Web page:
The field of Condensed Matter Physics and Materials Science integrates the knowledge and tools of chemistry and physics with the principles of engineering to understand and optimize the behavior of materials, as well as to create new and improved materials to help fulfill the missions of the Department of Energy.
Condensed-Matter Physics & Materials Science Seminar
"Berezinskii-Kosterlitz-Thouless-like transition in a highly underdoped La2-xSrxCuO4"
Presented by Dragana Popovic, NHMFL Tallahassee
1:30 pm, Bldg. 734, ISB Conf. Rm. 201 (upstairs)
Thursday, February 11, 2016, 1:30 pm
Hosted by: Cedomir Petrovic
In two-dimensional superconductors, the transition to the metallic state takes place via thermal unbinding of vortex-antivortex pairs, as described by the Berezinskii-Kosterlitz-Thouless (BKT) theory. The occurrence of the BKT transition in bulk underdoped samples of cuprate superconductors, which are highly anisotropic, layered materials, has been controversial. Therefore, the nature of the superconducting transition in highly underdoped thick films of La2-xSrxCuO4 has been investigated using the in-plane transport measurements. Both the temperature dependence of the paraconductivity above the transition and the nonlinear current-voltage (I-V) characteristics across it exhibit the main signatures of the BKT transition. Moreover, the quantitative comparison of the superfluid stiffness, extracted from the I-V data, with the renormalization-group results for the BKT theory, reveals a large value of the vortex-core energy, strongly suggesting that the relevant length scale controlling the BKT-like transition in this layered material involves a few coupled layers. Finally, measurements of the fluctuations of the resistance with time (i.e. noise) provide evidence for the critical slowing down of the dynamics and the onset of correlated behavior. The details of the observed dynamical critical behavior of the BKT transition and the role of disorder will be discussed.
Explores the electronic structure and electrodynamics of topological insulators and strongly correlated electron systems, with particular attention to emergent phenomena, such as superconductivity and magnetism, using angle-resolved photoemission (ARPES) and optical spectroscopy.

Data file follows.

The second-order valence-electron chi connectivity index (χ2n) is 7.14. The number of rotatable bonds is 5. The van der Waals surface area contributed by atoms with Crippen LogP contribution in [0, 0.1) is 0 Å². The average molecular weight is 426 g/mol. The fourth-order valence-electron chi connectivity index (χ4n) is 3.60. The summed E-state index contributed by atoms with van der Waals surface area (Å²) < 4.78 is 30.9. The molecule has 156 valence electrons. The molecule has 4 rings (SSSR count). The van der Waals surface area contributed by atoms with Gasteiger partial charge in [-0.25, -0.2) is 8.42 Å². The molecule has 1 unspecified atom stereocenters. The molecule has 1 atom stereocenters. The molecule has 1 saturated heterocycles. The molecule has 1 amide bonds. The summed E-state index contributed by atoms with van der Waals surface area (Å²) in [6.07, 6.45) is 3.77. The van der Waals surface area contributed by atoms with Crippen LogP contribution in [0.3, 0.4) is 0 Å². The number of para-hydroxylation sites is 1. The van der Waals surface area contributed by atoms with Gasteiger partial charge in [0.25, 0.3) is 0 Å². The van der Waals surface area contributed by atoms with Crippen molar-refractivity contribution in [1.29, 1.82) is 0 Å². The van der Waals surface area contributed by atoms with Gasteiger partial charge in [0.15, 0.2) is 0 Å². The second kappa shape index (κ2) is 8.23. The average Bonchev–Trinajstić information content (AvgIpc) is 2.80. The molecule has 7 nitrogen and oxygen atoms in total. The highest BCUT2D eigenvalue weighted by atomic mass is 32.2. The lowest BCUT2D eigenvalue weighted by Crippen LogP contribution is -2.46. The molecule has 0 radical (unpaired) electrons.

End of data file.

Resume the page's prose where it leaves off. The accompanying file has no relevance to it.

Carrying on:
Studies the role of antiferromagnetism in high-temperature superconductors. The interaction of charge carriers with magnetic moments is of critical importance but remains a challenge to understand. .
Carries out basic studies of the structural, electronic and magnetic properties of condensed matter systems using synchrotron-based x-ray scattering techniques. .
Conducts basic research over a wide swath of theoretical physics, ranging from strongly correlated electrons to first principle electronic structure theory.
Studies both the microscopic and macroscopic properties of complex and nano-structured materials with a view to understanding and developing their application in different energy related technologies
Addresses key open questions in HTS physics such as the dimensionality of the HTS phenomenon, the spin and charge of free carriers, the nature of the superconducting transition, the role of charge stripes (if any) in the HTS state, the nature of the overdoped metallic state, and more.
Span a wide range of quantum matter systems, including superconductors, superfluids, supersolids, electronic liquid crystals, topological insulators superconductors & superfluids, heavy fermions, and spin liquids. Throughout, the focus is on development of innovative techniques and approaches to each problem.
Utilizes advanced electron microscopy techniques to study nanoscale structure and defects that determine the utility of functional materials, such as superconductors, multiferroics, and other energy related systems including thermoelectrics, photovoltaics, and batteries.
The Condensed Matter Physics and Materials Science Department is part of Brookhaven National Laboratory's Energy Sciences Directorate.